Surprisingly, indoor aquariums can be the best locations to propagate Phoenix moss. These locations allow for better-controlled growth conditions and modifications to allow as much expansion as possible. It is not necessary to add carbon monoxide into the water since this moss does well without it.

The most effective method to cultivate Phoenix moss is by dividing the plant into smaller pieces. These pieces can then be tied down to a mesh/net with thread or fishing string. Doing so will ensure that the moss remains attached while it begins to stick on its own and regenerate.

Watering

Being that Phoenix moss is usually grown underwater, it will not really require any watering. However, just like Java moss, it will greatly benefit from a steady water flow. Stagnant water promotes algae growth, which will damage this plant and the whole tank. Periodic water changes as well as trimmings can help make sure that Fissidens Fontanus reached its full growth potential.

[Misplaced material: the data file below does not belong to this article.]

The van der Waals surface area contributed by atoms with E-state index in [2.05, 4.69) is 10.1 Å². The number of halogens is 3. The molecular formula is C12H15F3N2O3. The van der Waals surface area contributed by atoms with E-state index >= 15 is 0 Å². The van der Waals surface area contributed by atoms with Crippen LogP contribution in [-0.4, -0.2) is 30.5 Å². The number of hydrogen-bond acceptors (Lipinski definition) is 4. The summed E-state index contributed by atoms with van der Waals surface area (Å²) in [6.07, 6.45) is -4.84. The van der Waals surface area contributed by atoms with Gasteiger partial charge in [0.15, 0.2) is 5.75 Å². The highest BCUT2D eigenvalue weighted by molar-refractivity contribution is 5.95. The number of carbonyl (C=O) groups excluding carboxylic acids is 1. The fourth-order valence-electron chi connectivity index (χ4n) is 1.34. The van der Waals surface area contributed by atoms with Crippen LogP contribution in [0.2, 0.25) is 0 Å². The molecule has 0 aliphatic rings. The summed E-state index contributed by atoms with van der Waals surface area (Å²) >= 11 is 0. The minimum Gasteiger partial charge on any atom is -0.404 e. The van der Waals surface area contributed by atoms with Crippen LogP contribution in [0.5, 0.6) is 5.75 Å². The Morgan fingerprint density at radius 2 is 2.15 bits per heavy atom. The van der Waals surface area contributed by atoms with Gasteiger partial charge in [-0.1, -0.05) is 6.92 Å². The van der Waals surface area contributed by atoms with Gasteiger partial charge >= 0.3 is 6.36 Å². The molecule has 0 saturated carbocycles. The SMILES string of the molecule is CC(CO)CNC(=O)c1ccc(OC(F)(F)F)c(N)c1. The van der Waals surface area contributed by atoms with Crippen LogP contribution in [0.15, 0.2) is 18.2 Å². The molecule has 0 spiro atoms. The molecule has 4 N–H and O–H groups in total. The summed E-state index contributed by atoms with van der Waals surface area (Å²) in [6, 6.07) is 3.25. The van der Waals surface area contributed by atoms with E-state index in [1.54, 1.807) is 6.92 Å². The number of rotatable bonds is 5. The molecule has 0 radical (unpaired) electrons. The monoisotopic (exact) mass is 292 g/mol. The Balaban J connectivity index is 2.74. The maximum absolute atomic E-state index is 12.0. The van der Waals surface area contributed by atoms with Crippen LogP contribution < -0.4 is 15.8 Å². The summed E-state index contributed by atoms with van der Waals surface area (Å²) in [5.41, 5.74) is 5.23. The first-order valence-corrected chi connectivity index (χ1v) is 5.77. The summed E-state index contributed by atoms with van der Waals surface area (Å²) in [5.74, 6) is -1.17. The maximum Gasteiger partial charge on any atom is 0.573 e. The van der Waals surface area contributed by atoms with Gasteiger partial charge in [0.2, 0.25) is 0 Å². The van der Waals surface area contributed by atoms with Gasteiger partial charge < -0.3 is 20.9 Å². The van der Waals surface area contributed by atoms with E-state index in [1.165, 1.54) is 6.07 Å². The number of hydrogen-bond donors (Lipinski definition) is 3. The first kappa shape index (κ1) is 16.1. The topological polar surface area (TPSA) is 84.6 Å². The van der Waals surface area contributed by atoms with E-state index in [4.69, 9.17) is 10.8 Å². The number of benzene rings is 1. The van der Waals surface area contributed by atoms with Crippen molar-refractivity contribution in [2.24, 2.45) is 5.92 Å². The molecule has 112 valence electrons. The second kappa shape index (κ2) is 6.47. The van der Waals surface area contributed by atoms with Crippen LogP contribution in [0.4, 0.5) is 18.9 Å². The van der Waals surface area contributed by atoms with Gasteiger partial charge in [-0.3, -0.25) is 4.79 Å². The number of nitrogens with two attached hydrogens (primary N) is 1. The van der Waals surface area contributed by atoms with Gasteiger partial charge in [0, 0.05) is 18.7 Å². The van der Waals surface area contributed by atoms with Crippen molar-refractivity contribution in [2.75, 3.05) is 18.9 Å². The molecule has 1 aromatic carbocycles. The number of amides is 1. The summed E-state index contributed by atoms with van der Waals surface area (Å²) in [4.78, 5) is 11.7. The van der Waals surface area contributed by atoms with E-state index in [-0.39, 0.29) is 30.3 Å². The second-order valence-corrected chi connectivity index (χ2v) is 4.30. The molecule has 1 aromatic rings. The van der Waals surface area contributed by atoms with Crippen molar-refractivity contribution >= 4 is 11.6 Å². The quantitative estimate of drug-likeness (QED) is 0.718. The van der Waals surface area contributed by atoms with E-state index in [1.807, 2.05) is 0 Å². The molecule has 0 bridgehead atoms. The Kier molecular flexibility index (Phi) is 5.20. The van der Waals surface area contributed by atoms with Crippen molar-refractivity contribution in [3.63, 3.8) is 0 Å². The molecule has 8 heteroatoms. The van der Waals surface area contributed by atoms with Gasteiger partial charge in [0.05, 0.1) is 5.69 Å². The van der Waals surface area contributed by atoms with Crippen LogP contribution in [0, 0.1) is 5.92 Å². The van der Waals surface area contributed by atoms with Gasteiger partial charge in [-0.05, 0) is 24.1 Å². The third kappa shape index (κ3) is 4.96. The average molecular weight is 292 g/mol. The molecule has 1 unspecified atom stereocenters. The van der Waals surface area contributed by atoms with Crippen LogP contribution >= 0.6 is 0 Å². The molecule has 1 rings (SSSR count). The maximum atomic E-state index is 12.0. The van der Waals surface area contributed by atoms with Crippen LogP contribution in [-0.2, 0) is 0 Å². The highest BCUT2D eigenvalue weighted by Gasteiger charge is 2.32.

Plants Similar To Phoenix Moss

Adding diversity to an enclosure is key to an aesthetically pleasing enclosure. Try mixing up the look of your vivarium with different flora that can easily co-exist in the same types of environment. Furthermore, if for some reason you find this moss hard to acquire or would like to consider something similar to this plant… Here are some other plants you might find very similar to Fissidens Fontanus:

Fern Moss Thuidium delicatulum
Liverwort Monosolenium Tenerum
Mood Moss Dicranum Scoparium Thumbnail

Conclusion

There you have it. A quick beginner’s guide to the recently discovered Fissidens Fontanus. Whether you are setting up a brand new aquarium or simply revamping an existing one, Phoenix moss is a great choice for vivariums. Not only is it easy to take care of, but it is also an excellent way to take your aquascaping to the next level.  Although it is not an extremely fast-growing moss, it will populate any aquarium if it’s properly conditioned.